With Election Day behind us, all of Washington is suddenly focused on a looming issue that drew little notice during the campaign: the “fiscal cliff” of tax hikes and spending cuts that are scheduled to occur on Jan. 1, and that, if they do take hold, could tip the economy back into recession. It all sounds pretty scary. But should the media really be describing the impending changes as a “cliff”?

As Slate’s Matt Yglesias noted in a great post Wednesday, there’s a problem with the metaphor that the media and political elites have seized onto—the “fiscal cliff” is not really like a cliff at all:

A salient fact about non-metaphorical cliffs is that falling over them is generally irreversible. If the cliff is high enough that falling off of it would kill you, then if you fall off you’re going to die and that’s the end of it. The “fiscal cliff” by contrast isn’t like that at all.

Rather, it’s a set of policy changes—mostly tax hikes plus some steep spending cuts—that if they were all locked into place would constitute a significant drag on economic growth over the course of a year. But if the Bush tax cuts fully expire on a Tuesday morning it’s not as if some catastrophe strikes on Wednesday where suddenly middle class families have no money. It’s true that if the new higher rates were to be locked in, then the medium-term drag on middle class take home pay would delay the deleveraging cycle and damage the recovery. But to resolve that, all you need to do is introduce a new package of middle class tax cuts on Wednesday afternoon, have congress pass it on Thursday, and then the president signs it on Friday. The fact that taxes were higher for three days—or even three weeks—is simply not that consequential.

It’s an important point, and also one that left-leaning think tanks and some journalists have been making for awhile now. In early October, The Washington Post’s Ezra Klein wrote about the logic behind a couple alternative metaphors for the scheduled budget changes, like “fiscal slope” and “fiscal collision course.” The “fiscal slope” analogy comes from the Center for Budget and Policy Priorities, whose analysis was the subject of an Oct. 9 New York Times article by Annie Lowrey.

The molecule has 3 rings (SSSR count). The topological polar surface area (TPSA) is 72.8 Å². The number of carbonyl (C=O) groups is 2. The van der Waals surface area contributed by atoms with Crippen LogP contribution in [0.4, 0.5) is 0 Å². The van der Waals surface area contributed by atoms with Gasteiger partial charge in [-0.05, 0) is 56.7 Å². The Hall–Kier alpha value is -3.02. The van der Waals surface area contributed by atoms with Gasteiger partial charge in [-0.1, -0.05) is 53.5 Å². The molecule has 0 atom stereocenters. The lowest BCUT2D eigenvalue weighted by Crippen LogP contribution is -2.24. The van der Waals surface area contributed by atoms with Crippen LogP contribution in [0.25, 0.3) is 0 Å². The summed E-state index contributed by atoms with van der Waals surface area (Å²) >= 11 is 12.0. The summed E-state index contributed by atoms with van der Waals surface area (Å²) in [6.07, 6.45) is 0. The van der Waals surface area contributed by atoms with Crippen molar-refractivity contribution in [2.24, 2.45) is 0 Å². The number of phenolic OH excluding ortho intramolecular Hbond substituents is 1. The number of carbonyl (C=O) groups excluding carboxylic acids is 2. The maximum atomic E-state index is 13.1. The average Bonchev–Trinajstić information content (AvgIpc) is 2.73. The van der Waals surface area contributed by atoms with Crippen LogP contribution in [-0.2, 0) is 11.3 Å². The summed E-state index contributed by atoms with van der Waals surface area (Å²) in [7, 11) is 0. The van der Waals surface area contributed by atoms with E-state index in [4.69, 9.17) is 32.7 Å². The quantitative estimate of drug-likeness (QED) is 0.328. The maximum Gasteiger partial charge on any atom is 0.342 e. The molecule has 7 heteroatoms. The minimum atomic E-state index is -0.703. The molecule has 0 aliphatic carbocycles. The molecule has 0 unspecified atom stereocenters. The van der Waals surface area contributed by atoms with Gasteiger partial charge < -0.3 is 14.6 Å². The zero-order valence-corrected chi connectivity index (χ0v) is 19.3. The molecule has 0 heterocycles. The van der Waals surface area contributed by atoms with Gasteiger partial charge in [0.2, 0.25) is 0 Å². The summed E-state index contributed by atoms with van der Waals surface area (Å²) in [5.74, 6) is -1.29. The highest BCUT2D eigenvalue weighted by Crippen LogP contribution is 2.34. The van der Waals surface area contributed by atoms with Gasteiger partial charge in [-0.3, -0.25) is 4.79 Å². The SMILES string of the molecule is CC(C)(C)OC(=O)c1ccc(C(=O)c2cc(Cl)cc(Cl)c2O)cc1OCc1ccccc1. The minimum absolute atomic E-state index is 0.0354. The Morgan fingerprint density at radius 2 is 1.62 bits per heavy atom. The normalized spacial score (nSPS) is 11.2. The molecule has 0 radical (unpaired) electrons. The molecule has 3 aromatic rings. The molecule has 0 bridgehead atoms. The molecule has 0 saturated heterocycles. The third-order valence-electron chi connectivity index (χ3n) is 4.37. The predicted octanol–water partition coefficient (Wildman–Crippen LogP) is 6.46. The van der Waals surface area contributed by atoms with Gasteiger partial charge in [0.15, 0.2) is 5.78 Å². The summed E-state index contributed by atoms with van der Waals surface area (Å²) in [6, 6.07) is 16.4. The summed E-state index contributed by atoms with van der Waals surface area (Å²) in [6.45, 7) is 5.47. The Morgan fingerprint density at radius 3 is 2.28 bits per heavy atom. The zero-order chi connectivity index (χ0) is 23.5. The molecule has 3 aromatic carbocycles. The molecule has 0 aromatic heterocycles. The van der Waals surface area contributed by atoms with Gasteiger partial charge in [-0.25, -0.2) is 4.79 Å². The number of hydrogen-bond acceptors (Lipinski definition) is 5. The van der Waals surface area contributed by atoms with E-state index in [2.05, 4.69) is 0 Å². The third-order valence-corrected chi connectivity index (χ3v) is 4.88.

The difference is not just semantic. The economic reality is connected to a key point about political leverage. One of the deepest divides between President Obama and the Republicans who control the House is on the fate of the Bush tax cuts: Obama wants to let rates rise back to Clinton-era levels on the richest households while preserving the current rates for everybody else; Republicans want to maintain the current lower rates for everybody (though especially the rich). It’s very hard to shift the status quo without bipartisan agreement, and Obama, and the congressional Democrats who side with him, have never really had the upper hand in this debate.

If we were to go over the “cliff,” though, leverage might shift. In that case, rates on non-rich households would be at a level that everyone agrees is too high, and there could be bipartisan agreement about reducing those taxes. Meanwhile, there would be disagreement and gridlock about what to do regarding the higher rates for the wealthy—exactly what Obama wants. And conveniently for the president, the top-end tax cuts are one of the least stimulative policies whose fate is up in the air, so their expiration would do relatively little to harm the recovery.

Over the course of a full year, the full impact of the “fiscal cliff” would be deeply harmful to the economy. So if going over it were irrevocable, this would amount to a Pyrrhic victory; Obama would have won his tax agenda at the cost of a new recession. If it’s a “slope,” though, this presidential leverage is real, and the way Obama could grab it is precisely by not making a deal during the lame-duck session.

An aggressive strategy by Obama still wouldn’t be without risk—House Republicans know a thing or two about leverage, and they’re on the lookout now for hostages to take, as a good Lowrey story in Friday’s NYT makes clear. And there are other important policy pieces of the “cliff,” like the payroll tax cut and the scheduled spending reductions, that could be affected in unforeseen ways, with potential peril for both the economy and Obama’s agenda.

Greg Marx is an adjunct lecturer at The Medill School and a facilitator with The OpEd Project. She served as an editorial board member, columnist, library director, and No. 2 in the features department of the Chicago Sun-Times.